That doesn't mean they weren't prepared to do so, though. A few weeks earlier, New York Post reported that the telco had earmarked $80 million to market the new streaming service.

"Brilliant coders and engineers and awesome content partners have invested an incredible amount of work and have taken care to create a video experience that until now has been missing for millennial and Gen Z viewers," said Brian Angiolet, credited as "go90's architect," in a press release at launch. "go90 bridges the content divide between traditional and digital distributors, along with established and emerging creators."

There isn't really anything there that distinguishes what makes go90 unique. In the press release, more broadly, the only thing that distinguishes go90 and isn't generalized marketing jargon is the note about how users can "[c]ut & share your favorite clips via text (SMS), email, Facebook and Twitter." YouTube did not launch its own clipping feature until July 2021, almost six years later.

More broadly, the copy reads like a forced attempt to be "hip," such as encouraging users to "join or create your own 'Crew' to connect and share your interests with friends and other fans."

How was Verizon going to get anyone to use go90?

Complicating matters was that even go90's original content didn't necessarily require using go90. The service picked up a series of animated shorts adapted from Kobe Bryant's viral "Dear Basketball" poem for the Players Tribune, but it was also available on three other Verizon platforms: Yahoo! Sports, AOL, and Complex. "The Runner," a competitive reality show produced for go90, was also mirrored by AOL. Some programming, like the singing show "CAR STAR" and the "go90 Live" concert series, were genuinely exclusive, but that brings us to something else. Though heavily intertwined with Verizon Wireless, go90 itself was not exclusive. It was available to subscribers to any wireless provider.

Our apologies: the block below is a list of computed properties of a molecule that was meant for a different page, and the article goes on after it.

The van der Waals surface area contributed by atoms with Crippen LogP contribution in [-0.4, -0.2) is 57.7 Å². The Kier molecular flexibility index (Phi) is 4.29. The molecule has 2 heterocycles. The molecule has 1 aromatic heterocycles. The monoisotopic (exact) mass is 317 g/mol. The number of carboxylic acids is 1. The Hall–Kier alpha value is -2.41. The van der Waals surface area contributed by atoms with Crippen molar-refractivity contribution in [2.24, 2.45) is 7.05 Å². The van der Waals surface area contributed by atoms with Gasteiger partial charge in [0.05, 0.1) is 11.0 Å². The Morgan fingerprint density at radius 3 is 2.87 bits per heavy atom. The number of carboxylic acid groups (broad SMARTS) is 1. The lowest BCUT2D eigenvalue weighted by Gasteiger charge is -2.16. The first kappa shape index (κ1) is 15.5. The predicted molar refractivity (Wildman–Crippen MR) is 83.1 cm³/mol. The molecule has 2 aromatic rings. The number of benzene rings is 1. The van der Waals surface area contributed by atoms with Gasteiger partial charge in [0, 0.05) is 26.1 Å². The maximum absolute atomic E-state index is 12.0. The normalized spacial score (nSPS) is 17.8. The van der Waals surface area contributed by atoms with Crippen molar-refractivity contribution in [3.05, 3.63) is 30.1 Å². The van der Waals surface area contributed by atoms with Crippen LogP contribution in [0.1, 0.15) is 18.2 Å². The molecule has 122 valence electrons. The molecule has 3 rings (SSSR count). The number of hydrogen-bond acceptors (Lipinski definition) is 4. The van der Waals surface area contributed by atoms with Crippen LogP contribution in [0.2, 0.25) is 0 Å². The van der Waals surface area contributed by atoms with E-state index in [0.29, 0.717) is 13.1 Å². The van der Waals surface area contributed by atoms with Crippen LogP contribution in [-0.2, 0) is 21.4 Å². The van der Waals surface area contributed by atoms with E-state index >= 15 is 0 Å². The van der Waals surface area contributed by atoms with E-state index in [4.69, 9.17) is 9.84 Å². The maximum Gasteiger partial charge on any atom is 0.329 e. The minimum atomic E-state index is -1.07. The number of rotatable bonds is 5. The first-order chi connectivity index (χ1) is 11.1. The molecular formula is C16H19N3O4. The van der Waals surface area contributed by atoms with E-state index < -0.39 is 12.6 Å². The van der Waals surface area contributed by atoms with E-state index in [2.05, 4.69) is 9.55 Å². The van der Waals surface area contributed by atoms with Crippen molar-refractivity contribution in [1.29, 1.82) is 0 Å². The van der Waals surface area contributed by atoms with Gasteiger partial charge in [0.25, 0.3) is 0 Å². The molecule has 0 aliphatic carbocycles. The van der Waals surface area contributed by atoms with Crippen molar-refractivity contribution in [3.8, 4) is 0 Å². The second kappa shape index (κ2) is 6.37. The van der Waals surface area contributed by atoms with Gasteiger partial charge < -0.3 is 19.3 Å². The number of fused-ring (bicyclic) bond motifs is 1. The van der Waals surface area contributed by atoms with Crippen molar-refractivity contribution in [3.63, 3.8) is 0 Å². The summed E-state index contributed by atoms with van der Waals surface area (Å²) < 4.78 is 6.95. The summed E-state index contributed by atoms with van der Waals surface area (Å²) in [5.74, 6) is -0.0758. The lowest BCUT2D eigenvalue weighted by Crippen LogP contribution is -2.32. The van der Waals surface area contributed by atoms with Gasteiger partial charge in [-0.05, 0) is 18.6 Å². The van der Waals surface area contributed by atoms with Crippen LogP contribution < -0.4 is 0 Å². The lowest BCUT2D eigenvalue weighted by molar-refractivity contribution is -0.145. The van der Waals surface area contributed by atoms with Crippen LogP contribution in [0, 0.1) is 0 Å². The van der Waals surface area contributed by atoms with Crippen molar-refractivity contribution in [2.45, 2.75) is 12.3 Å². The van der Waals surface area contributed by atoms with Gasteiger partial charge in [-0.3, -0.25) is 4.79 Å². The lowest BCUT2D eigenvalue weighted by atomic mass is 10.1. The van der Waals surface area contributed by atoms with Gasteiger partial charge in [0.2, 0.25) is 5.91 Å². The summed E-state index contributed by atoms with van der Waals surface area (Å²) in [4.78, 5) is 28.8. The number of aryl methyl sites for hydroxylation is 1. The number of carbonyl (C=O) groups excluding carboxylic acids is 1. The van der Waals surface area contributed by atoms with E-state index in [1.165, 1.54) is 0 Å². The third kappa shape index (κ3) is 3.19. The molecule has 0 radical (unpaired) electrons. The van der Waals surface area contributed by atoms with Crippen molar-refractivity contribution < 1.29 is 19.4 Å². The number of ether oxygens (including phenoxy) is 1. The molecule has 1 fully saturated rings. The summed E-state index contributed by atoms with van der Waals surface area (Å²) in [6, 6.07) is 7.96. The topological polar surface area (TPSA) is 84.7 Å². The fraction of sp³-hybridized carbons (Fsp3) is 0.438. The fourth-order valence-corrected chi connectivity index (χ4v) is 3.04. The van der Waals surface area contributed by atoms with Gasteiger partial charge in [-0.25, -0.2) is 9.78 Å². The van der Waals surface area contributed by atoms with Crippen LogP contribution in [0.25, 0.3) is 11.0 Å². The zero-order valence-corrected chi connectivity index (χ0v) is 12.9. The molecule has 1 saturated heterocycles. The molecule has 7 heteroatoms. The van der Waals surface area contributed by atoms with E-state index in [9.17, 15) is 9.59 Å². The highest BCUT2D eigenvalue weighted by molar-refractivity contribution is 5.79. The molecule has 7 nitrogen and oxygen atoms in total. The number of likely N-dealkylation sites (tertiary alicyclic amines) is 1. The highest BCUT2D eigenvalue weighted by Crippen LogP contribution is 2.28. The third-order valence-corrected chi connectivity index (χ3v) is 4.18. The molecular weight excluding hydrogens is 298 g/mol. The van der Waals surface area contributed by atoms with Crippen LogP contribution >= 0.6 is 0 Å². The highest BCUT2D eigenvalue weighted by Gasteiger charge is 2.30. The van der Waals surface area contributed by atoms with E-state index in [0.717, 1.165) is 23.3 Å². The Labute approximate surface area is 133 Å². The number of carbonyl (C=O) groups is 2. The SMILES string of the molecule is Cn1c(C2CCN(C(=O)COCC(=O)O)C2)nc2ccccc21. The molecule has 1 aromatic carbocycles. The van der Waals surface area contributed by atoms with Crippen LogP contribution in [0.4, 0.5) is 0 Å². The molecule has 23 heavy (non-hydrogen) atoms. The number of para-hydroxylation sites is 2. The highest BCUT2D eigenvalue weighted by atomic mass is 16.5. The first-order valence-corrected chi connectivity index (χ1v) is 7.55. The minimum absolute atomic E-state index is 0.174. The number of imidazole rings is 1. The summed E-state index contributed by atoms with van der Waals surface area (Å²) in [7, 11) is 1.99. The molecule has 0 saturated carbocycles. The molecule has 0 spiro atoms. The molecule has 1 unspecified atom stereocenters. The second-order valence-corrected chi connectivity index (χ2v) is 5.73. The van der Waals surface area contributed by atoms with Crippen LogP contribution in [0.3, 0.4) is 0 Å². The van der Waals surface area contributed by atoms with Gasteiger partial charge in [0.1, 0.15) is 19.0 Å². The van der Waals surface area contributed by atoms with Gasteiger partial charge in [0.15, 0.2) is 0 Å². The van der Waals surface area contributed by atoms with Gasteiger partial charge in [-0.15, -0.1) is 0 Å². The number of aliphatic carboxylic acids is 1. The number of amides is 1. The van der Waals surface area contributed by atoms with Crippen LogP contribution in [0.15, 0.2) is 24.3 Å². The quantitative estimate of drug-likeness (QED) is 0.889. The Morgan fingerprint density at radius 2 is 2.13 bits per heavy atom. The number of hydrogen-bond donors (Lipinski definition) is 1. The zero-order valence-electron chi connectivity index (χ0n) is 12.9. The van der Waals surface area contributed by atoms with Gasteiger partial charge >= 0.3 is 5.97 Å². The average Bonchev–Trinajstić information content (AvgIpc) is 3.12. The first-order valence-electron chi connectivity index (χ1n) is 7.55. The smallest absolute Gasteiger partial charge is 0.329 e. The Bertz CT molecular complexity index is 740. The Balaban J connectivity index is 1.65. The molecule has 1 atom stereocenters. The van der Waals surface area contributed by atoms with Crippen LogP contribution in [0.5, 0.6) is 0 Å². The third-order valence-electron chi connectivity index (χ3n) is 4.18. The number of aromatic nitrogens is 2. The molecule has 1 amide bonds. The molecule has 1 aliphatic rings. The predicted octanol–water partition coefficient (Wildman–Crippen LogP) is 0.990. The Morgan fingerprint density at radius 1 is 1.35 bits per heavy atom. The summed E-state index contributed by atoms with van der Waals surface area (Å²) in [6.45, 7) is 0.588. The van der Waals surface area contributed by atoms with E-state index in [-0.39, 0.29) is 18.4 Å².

In February 2016, Verizon attempted to link go90 to the wireless service more closely by announcing that go90 usage would not count towards the data allotments on Verizon Wireless's metered plans. That wasn't much of a differentiator by then, though, because three months earlier, T-Mobile announced "Binge On," where its subscribers could stream standard definition content from go90 and various other services without it counting towards data caps. "T-Mobile is also including Verizon's go90 and AT&T's DirecTV streaming services in Binge On, so even the Duopoly's video services stream without fear of overages," read the press release.

This ended up being more trouble than it was worth, as the FCC asserted that Verizon and AT&T (which was zero-rating their DirecTV app) violated net neutrality rules by only offering this perk for streaming services they owned. The FCC only dropped the resulting investigation because the zero-rating plans were so popular with consumers that it didn't make sense to focus the agency's energy there.

How did go90 end?

By February 2018, less than two-and-a-half years into go90's existence, it was becoming clear that the service was not long for this world. That was when Tim Armstrong, CEO of Oath Media Group — later Verizon Media Group, the Verizon subsidiary that oversaw AOL and Yahoo! — announced that go90 would become part of Oath and its content would become part of the other Oath brands. At the Code Media Conference, he conceded that building the go90 brand had been difficult and that it "was sort of off on its own," but that the positive long-term was that the deals go90 had with content creators could be used to benefit Verizon's other video services. "The content deals really match with distribution," he said.

Four months later, it was official: go90 would shut down at the end of July 2018. "Following the creation of Oath, Go90 will be discontinued," a Verizon spokesperson said in a statement given to Variety. "Verizon will focus on building its digital-first brands at scale in sports, finance, news, and entertainment for today's mobile consumers and tomorrow's 5G applications." A few weeks later, on the Q2 2018 investor call, Verizon announced that, among other things, the quarterly earnings report "include a charge for product realignment of $658 million, mainly related to the discontinuation of the go90 platform and associated content."

There was one good thing that came out of go90 for Verizon, though: The aforementioned "Dear Basketball" won an Oscar for Best Animated Short Film at the 90th Academy Awards in March 2018. Then again, it was never exclusive to go90 in the first place.